Dance Maestro Performs at FAMU

A single red spotlight illuminated the stage. Only a wooden dancing platform, a design originated by the late Gregory Hines, and a few speakers surrounding it could be seen. Savion Glover walked casually on stage, dressed in nothing but a grey FAMU T-shirt- soon to be drenched in sweat- black pants and his famous tap shoes.

Monday night, Glover performed to a sold out crowd in Lee Hall auditorium as part of the FAMU Lyceum Series and FSU’s Seven Days of Opening Nights.

“The Lyceum series allows FAMU students to be exposed to accomplished artists that they may not have seen or perhaps even heard of before,” said Cynthia Hughes Harris, provost and vice president for academic affairs. “Savion Glover will provide our students with the opportunity to experience the versatility of a focused style of dancing that blends multicultural awareness with unique displays of talent.”

In “SoLo In Time,” Glover explores the relationship between tap and the rhythmic sounds of flamenco.

Glover was joined by three musicians: his singer and cajun box drum player, Carmen Estevez; electric bass player Francesco Beccaro and guitarist Gabriel Hermida. Each of their hands matched the seemingly unmatchable speed of Glover’s feet. With his tap shoes as his only instrument, the complex percussion of Glover’s feet blended smoothly with his three musicians.

Marshall Davis Jr. joined Glover for some of the show. The two tapped in unison and occasionally broke off into solo performances. The men gave a performance so exhilarating that the audience responded with a standing ovation. That was the main course.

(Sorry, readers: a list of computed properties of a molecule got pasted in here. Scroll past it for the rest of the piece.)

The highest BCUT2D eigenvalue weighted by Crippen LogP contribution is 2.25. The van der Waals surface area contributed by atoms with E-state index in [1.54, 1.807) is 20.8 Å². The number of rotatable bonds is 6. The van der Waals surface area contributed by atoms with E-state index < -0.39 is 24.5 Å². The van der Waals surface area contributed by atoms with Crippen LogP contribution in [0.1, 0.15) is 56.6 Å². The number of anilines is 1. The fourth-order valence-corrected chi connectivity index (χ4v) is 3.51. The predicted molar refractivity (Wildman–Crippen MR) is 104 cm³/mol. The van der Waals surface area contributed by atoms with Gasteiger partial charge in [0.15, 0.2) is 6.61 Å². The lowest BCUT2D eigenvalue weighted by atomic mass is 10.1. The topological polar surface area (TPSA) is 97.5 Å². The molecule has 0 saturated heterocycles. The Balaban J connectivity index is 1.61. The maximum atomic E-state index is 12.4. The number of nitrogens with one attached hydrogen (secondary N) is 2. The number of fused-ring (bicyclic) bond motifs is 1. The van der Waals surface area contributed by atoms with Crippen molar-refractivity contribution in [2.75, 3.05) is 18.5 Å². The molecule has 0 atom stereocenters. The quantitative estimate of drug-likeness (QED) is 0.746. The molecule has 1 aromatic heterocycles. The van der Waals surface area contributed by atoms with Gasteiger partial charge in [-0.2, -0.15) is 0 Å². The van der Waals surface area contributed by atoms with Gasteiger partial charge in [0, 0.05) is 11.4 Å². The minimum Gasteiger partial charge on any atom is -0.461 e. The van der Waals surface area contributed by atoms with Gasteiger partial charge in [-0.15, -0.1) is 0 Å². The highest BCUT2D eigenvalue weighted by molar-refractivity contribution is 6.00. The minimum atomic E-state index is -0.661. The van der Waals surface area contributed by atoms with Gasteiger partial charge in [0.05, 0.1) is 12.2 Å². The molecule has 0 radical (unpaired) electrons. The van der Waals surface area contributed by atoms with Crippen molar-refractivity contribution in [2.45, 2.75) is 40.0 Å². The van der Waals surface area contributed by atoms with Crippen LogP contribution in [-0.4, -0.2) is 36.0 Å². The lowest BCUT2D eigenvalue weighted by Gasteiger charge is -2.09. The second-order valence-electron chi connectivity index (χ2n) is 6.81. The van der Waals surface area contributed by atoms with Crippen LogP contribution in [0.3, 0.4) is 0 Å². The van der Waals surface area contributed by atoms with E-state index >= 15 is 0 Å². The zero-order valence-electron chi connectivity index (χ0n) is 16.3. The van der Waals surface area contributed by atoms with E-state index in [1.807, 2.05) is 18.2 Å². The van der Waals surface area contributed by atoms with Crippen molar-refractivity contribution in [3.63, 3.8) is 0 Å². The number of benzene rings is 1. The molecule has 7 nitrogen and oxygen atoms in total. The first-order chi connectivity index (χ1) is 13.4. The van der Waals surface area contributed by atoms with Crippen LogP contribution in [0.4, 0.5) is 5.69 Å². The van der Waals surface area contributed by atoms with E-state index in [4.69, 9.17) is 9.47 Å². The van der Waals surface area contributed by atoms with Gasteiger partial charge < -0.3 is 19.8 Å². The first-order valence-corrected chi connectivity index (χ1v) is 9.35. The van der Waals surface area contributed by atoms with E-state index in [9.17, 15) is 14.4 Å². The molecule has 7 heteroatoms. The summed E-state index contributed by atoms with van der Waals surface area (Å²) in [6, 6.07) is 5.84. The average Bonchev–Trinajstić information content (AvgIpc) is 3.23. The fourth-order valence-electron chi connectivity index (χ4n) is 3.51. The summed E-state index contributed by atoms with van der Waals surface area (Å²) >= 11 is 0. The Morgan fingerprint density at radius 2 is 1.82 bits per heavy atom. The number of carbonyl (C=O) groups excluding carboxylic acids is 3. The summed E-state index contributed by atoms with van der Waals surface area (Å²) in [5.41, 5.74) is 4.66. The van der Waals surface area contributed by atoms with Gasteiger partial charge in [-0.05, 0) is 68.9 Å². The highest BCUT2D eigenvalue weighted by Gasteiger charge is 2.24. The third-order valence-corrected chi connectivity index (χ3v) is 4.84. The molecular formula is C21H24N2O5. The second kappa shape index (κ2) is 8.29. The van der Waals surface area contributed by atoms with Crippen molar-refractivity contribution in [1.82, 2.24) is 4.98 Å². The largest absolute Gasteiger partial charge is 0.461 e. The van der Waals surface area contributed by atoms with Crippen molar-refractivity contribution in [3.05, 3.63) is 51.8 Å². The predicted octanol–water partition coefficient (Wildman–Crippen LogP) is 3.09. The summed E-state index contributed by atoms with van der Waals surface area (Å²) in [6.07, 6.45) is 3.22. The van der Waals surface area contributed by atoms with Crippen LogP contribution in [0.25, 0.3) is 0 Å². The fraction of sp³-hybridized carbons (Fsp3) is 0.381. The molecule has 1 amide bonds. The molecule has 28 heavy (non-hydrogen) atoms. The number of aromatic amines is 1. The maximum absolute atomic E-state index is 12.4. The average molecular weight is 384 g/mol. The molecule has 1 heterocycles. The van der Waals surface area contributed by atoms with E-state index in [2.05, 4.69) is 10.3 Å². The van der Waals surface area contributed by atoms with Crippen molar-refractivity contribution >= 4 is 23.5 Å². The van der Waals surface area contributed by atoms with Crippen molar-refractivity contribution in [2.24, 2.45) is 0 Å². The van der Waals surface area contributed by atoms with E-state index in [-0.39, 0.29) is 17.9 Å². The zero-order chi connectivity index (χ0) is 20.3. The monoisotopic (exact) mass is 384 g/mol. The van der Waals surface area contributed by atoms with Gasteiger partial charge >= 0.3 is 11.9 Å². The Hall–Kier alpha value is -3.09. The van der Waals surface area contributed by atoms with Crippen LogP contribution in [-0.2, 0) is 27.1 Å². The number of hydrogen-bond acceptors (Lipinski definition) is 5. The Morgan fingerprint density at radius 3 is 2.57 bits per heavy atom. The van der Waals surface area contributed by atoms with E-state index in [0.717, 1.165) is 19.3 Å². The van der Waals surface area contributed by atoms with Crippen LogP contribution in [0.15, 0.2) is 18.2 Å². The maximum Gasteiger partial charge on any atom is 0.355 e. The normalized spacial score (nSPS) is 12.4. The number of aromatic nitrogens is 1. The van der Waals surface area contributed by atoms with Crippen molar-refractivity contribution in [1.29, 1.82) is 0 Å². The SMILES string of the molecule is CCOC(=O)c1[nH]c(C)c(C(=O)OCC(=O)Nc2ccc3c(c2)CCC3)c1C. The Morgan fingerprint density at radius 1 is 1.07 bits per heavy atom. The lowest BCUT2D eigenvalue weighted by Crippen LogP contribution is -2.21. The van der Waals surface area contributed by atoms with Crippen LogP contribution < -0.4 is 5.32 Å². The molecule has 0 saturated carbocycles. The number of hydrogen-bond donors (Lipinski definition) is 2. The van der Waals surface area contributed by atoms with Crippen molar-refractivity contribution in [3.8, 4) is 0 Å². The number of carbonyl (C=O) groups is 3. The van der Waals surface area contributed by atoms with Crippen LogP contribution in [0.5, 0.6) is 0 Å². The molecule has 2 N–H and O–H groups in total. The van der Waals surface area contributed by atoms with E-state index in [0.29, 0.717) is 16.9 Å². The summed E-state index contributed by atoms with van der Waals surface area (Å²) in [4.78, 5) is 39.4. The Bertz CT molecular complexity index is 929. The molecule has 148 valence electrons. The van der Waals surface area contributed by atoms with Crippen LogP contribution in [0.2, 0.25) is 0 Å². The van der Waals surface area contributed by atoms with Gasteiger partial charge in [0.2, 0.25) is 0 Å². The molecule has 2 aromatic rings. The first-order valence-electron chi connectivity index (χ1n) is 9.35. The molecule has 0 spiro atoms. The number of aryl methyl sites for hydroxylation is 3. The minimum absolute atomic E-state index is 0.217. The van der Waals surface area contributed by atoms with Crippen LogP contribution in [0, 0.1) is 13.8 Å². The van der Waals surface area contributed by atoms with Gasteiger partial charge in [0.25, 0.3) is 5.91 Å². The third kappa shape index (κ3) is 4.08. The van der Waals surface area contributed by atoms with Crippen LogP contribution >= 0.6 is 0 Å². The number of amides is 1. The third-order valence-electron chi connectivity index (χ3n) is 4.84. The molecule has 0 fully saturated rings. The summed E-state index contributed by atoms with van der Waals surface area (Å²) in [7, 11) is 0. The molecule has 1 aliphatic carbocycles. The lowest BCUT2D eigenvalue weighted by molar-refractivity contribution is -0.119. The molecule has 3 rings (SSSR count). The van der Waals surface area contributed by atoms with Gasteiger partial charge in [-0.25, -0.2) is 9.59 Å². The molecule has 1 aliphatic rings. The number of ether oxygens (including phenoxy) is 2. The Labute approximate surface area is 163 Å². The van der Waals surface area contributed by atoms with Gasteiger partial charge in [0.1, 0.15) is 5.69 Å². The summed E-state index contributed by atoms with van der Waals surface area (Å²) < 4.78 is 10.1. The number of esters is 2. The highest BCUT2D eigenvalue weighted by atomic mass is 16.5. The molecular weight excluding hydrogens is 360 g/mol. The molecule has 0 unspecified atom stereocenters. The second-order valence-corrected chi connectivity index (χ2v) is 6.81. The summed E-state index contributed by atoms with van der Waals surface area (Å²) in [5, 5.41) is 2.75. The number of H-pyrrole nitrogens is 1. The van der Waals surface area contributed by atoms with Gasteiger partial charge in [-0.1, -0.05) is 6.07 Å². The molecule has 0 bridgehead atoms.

For appetizers a few hours earlier, Glover held a free forum for the students where he discussed his passion for tap and the pioneers that lead the way and mentored him. Some of his mentors include Hines and Jimmy Slyde.

“If not for these men, I wouldn’t be the man I am today,” said Glover. “As I continue to transform and accept my place as a human, as a man in this world, I owe it all to these men. I owe my life to these men.”

Glover’s voice cracked with emotion as he struggled to find the words to describe his relationship with his mentors.

“I’m just so thankful to God that I was able to love them and know them,” said Glover. “And they loved me and did things for my family. It was beyond show business.”

Glover said that he hopes everyone can have someone inspiring in their lives.

At the end of the forum, Glover gave the audience a taste of his legendary skills and a preview of what the performance later on that night would bring.

“It’s really nothing to see,” said Glover. “It’s all about the sound. I’m more into what the sound can do to you.”